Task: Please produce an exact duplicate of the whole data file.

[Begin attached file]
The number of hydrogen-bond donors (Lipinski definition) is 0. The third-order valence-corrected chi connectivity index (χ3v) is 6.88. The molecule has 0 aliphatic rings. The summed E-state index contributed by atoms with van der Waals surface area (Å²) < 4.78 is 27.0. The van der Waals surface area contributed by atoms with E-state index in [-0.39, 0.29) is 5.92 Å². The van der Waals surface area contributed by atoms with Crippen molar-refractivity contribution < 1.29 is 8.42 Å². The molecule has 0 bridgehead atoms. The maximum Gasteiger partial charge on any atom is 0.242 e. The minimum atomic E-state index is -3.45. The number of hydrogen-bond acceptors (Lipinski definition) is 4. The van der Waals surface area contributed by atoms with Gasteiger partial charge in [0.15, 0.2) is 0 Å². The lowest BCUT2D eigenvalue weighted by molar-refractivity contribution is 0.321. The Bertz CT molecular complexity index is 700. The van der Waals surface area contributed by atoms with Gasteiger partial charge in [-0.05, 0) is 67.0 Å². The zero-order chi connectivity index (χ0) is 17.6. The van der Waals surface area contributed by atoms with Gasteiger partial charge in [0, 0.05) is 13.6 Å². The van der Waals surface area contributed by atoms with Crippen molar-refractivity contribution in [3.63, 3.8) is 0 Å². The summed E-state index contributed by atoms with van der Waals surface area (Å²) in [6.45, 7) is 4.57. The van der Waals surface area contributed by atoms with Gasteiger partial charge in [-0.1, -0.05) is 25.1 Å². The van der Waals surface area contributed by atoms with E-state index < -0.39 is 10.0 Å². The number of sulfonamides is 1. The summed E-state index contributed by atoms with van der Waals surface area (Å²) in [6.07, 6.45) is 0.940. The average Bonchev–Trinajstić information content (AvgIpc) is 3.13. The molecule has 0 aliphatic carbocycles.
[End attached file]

The number of hydrogen-bond donors (Lipinski definition) is 0. The third-order valence-corrected chi connectivity index (χ3v) is 6.88. The molecule has 0 aliphatic rings. The summed E-state index contributed by atoms with van der Waals surface area (Å²) < 4.78 is 27.0. The van der Waals surface area contributed by atoms with E-state index in [-0.39, 0.29) is 5.92 Å². The van der Waals surface area contributed by atoms with Crippen molar-refractivity contribution < 1.29 is 8.42 Å². The molecule has 0 bridgehead atoms. The maximum Gasteiger partial charge on any atom is 0.242 e. The minimum atomic E-state index is -3.45. The number of hydrogen-bond acceptors (Lipinski definition) is 4. The van der Waals surface area contributed by atoms with Gasteiger partial charge in [0.15, 0.2) is 0 Å². The lowest BCUT2D eigenvalue weighted by molar-refractivity contribution is 0.321. The Bertz CT molecular complexity index is 700. The van der Waals surface area contributed by atoms with Gasteiger partial charge in [-0.05, 0) is 67.0 Å². The zero-order chi connectivity index (χ0) is 17.6. The van der Waals surface area contributed by atoms with Gasteiger partial charge in [0, 0.05) is 13.6 Å². The van der Waals surface area contributed by atoms with Crippen molar-refractivity contribution in [3.63, 3.8) is 0 Å². The summed E-state index contributed by atoms with van der Waals surface area (Å²) in [6.45, 7) is 4.57. The van der Waals surface area contributed by atoms with Gasteiger partial charge in [-0.1, -0.05) is 25.1 Å². The van der Waals surface area contributed by atoms with E-state index < -0.39 is 10.0 Å². The number of sulfonamides is 1. The summed E-state index contributed by atoms with van der Waals surface area (Å²) in [6.07, 6.45) is 0.940. The average Bonchev–Trinajstić information content (AvgIpc) is 3.13. The molecule has 0 aliphatic carbocycles.